Monuments & Follies
The parkland landscape at Wentworth and its eye-catching monuments/follies are a key focus for the Estate.
The Needles Eye and Hoober Stand can be viewed externally at any time from public footpaths. The Rockingham Monument and Hoober Stand are also open on Sundays from Spring Bank. A small admission charge is made to cover operating costs. Please note that due to Covid restrictions the monuments remain closed until further notice.
A 45ft high sandstone pyramid with an ornamental urn over a Gothic ogee arch straddling a former access road from Wentworth Woodhouse northwards towards Pontefract and York racecourses. It was built in the mid-18th Century, allegedly to win a bet after the 1st Marquis claimed he could drive a coach and horses through the eye of a needle!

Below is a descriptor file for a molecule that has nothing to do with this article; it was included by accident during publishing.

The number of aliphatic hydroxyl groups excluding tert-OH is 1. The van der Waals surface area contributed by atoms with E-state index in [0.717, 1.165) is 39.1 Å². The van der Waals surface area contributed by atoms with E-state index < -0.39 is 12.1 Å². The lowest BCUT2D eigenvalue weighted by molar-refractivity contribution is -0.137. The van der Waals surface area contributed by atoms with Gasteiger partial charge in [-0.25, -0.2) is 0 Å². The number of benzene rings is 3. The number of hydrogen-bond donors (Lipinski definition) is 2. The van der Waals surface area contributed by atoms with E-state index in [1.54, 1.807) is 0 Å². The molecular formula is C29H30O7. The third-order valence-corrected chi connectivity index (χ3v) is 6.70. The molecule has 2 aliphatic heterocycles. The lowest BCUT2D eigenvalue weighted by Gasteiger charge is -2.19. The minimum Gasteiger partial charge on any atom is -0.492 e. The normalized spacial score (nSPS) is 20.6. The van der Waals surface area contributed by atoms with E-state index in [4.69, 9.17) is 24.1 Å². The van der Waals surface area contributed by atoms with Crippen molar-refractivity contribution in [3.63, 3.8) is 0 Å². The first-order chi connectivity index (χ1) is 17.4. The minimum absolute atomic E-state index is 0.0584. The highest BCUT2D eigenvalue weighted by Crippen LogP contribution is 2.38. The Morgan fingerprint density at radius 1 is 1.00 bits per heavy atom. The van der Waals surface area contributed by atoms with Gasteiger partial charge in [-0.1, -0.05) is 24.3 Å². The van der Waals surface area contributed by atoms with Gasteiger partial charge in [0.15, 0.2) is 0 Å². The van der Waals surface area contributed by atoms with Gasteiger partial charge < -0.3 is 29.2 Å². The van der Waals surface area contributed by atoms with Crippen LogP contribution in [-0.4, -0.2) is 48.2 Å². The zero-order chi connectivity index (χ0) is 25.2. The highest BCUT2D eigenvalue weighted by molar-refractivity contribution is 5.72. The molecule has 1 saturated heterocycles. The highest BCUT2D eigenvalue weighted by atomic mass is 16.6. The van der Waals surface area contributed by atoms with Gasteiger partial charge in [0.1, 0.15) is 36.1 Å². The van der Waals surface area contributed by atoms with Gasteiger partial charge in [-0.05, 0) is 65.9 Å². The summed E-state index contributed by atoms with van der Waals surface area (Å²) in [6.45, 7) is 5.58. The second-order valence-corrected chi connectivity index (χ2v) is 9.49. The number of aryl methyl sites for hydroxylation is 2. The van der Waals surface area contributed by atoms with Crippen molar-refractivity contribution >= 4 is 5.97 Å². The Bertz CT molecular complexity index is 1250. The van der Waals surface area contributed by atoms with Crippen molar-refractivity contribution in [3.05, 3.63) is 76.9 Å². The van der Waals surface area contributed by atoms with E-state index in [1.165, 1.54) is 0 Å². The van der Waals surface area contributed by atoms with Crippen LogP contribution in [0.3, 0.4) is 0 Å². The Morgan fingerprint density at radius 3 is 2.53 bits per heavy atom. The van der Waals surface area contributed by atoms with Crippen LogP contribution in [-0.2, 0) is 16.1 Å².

A 100ft tapering pyramid structure with a hexagonal lantern designed by Henry Flitcroft and built by the 1st Marquis of Rockingham in 1747-8 to commemorate the defeat of the Jacobite rebellion. It is open on Sundays and Bank Holidays from the end of May to the end of September.
A 90ft high building of three tiers designed by John Carr in 1783 as a memorial to the 2nd Marquis. The ground floor contains a statue of the former prime-minister and busts of his eight closest friends by Joseph Nollekens. The first floor is an open colonnade with Corinthian columns surrounding an (empty) sarcophagus. The top storey is a Roman-style cupola. It is open on Sundays from the end of May to the end of August.
Numerous lodges ornament former carriageways to the Woodhouse. Lions Lodges straddle the Northern route. Designed by John Carr in about 1796, they are situated either side of gates hung from rusticated piers topped with statues of lions. As well as typical Georgian and Victorian lodges, there is a perfect early 19th Century Tetrastyle Greek Doric temple situated beside the Great South Terrace. This two-storey ashlar sandstone building has a classical portico supported by four Doric columns.
Built under the direction of 1st Marquis from around 1744 and attributed to Henry Flitcroft, this octagonal building was originally on a more open hill before Sir Humphrey Repton planned the present planting that surrounds it.